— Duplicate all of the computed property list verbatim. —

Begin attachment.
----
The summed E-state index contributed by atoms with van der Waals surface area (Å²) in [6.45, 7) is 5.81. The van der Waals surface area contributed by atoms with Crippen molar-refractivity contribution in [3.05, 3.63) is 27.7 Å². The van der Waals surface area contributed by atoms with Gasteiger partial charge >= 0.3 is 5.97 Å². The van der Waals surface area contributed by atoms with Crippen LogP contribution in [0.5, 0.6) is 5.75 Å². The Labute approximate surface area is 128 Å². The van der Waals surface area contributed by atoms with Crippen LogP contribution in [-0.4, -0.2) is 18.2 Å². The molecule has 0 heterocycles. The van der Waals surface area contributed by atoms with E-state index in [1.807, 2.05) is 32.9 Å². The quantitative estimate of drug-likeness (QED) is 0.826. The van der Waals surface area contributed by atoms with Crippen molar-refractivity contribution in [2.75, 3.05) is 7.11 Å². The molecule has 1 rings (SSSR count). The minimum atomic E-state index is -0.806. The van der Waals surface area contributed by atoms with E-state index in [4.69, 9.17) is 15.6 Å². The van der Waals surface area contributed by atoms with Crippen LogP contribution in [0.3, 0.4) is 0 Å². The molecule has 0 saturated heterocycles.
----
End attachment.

The summed E-state index contributed by atoms with van der Waals surface area (Å²) in [6.45, 7) is 5.81. The van der Waals surface area contributed by atoms with Crippen molar-refractivity contribution in [3.05, 3.63) is 27.7 Å². The van der Waals surface area contributed by atoms with Gasteiger partial charge >= 0.3 is 5.97 Å². The van der Waals surface area contributed by atoms with Crippen LogP contribution in [0.5, 0.6) is 5.75 Å². The Labute approximate surface area is 128 Å². The van der Waals surface area contributed by atoms with Crippen LogP contribution in [-0.4, -0.2) is 18.2 Å². The molecule has 0 heterocycles. The van der Waals surface area contributed by atoms with E-state index in [1.807, 2.05) is 32.9 Å². The quantitative estimate of drug-likeness (QED) is 0.826. The van der Waals surface area contributed by atoms with Crippen molar-refractivity contribution in [2.75, 3.05) is 7.11 Å². The molecule has 1 rings (SSSR count). The minimum atomic E-state index is -0.806. The van der Waals surface area contributed by atoms with E-state index in [4.69, 9.17) is 15.6 Å². The van der Waals surface area contributed by atoms with Crippen LogP contribution in [0.3, 0.4) is 0 Å². The molecule has 0 saturated heterocycles.